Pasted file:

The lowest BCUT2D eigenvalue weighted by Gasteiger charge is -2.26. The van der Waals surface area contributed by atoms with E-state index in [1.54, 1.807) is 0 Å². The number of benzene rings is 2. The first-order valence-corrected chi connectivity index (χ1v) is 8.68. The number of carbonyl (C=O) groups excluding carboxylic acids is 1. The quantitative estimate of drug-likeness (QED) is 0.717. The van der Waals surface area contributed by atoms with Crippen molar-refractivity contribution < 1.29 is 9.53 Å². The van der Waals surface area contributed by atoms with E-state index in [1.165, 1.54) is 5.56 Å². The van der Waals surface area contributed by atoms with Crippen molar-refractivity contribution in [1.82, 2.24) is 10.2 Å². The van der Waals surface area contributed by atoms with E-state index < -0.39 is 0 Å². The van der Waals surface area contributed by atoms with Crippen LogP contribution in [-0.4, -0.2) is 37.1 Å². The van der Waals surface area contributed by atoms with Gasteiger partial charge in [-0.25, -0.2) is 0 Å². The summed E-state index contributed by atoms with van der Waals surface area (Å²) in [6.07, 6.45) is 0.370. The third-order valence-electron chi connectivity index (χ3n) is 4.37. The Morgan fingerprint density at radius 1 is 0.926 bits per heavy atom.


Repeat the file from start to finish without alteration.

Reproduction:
The lowest BCUT2D eigenvalue weighted by Gasteiger charge is -2.26. The van der Waals surface area contributed by atoms with E-state index in [1.54, 1.807) is 0 Å². The number of benzene rings is 2. The first-order valence-corrected chi connectivity index (χ1v) is 8.68. The number of carbonyl (C=O) groups excluding carboxylic acids is 1. The quantitative estimate of drug-likeness (QED) is 0.717. The van der Waals surface area contributed by atoms with Crippen molar-refractivity contribution < 1.29 is 9.53 Å². The van der Waals surface area contributed by atoms with E-state index in [1.165, 1.54) is 5.56 Å². The van der Waals surface area contributed by atoms with Crippen molar-refractivity contribution in [1.82, 2.24) is 10.2 Å². The van der Waals surface area contributed by atoms with E-state index < -0.39 is 0 Å². The van der Waals surface area contributed by atoms with Crippen LogP contribution in [-0.4, -0.2) is 37.1 Å². The van der Waals surface area contributed by atoms with Gasteiger partial charge in [-0.25, -0.2) is 0 Å². The summed E-state index contributed by atoms with van der Waals surface area (Å²) in [6.07, 6.45) is 0.370. The third-order valence-electron chi connectivity index (χ3n) is 4.37. The Morgan fingerprint density at radius 1 is 0.926 bits per heavy atom.